As to the Freight Forwarding Agent, the information alleges that WSL retained the agent via a consultancy agreement in which the agent rejected a specific FCPA clause, but that “WSL and Weatherford acquiesced by removing the FCPA clause and inserting a clause requiring the Freight Forwarding Agent to ‘comply with all applicable laws, rules, and regulations issued by any governmental entity in the countries of business involved.” According to the information, “WSL generated sham purchase orders for consulting services the Freight Forwarding Agent never performed, and the Freight Forwarding Agent, in turn, generated sham invoices for those non-existent services.” The information alleges that the Freight Forwarding Agent passed money on to Angolan Official 5.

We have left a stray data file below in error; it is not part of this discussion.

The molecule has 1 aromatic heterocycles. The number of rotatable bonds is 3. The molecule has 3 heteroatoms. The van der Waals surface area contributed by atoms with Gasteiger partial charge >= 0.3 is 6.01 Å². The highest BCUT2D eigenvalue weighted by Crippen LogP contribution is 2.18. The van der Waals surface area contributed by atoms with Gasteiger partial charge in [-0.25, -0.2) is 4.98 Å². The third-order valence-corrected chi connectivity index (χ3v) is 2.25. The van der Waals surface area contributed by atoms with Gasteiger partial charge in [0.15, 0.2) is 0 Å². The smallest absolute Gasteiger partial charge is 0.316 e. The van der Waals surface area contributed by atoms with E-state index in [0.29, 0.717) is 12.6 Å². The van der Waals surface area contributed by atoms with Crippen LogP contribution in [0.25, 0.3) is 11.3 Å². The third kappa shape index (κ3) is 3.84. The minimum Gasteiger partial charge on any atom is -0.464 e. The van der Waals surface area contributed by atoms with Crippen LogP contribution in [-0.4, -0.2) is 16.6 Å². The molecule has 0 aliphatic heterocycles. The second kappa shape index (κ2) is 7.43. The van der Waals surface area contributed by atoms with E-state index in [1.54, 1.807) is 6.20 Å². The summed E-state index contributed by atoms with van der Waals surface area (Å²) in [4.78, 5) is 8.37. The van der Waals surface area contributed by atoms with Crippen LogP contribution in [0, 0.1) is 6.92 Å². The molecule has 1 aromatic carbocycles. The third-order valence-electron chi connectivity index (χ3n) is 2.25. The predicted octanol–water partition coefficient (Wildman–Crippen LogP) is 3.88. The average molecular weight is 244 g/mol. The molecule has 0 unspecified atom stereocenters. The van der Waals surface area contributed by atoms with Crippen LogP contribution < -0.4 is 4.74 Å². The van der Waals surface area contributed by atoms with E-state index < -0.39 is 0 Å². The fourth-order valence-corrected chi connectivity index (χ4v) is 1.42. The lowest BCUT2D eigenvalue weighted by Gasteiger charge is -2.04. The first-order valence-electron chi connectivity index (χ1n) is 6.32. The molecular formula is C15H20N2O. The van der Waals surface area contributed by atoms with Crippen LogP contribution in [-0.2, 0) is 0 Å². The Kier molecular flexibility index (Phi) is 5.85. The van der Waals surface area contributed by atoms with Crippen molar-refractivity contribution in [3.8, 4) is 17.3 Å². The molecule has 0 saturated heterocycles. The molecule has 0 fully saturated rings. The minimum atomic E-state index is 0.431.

Based on the above, the information charges WSL with one count of violating the FCPA’s anti-bribery provisions and specifically invokes the dd-3 prong of the statute applicable to “persons” other than issuers or domestic concerns.
Pursuant to the plea agreement, WSL agreed to pay a criminal fine in the amount of $420,000.
The Weatherford information largely focuses on the company’s internal accounting controls and alleges as follows.
“Weatherford, which operated in an industry with a substantial corruption risk profile, grew its global footprint in large part by purchasing existing companies, often themselves in countries with high corruption risks. Despite these manifest corruption risks, Weatherford knowingly failed to establish effective corruption-related internal accounting controls designed to detect and prevent corruption-related violations, including FCPA violations, prior to 2008.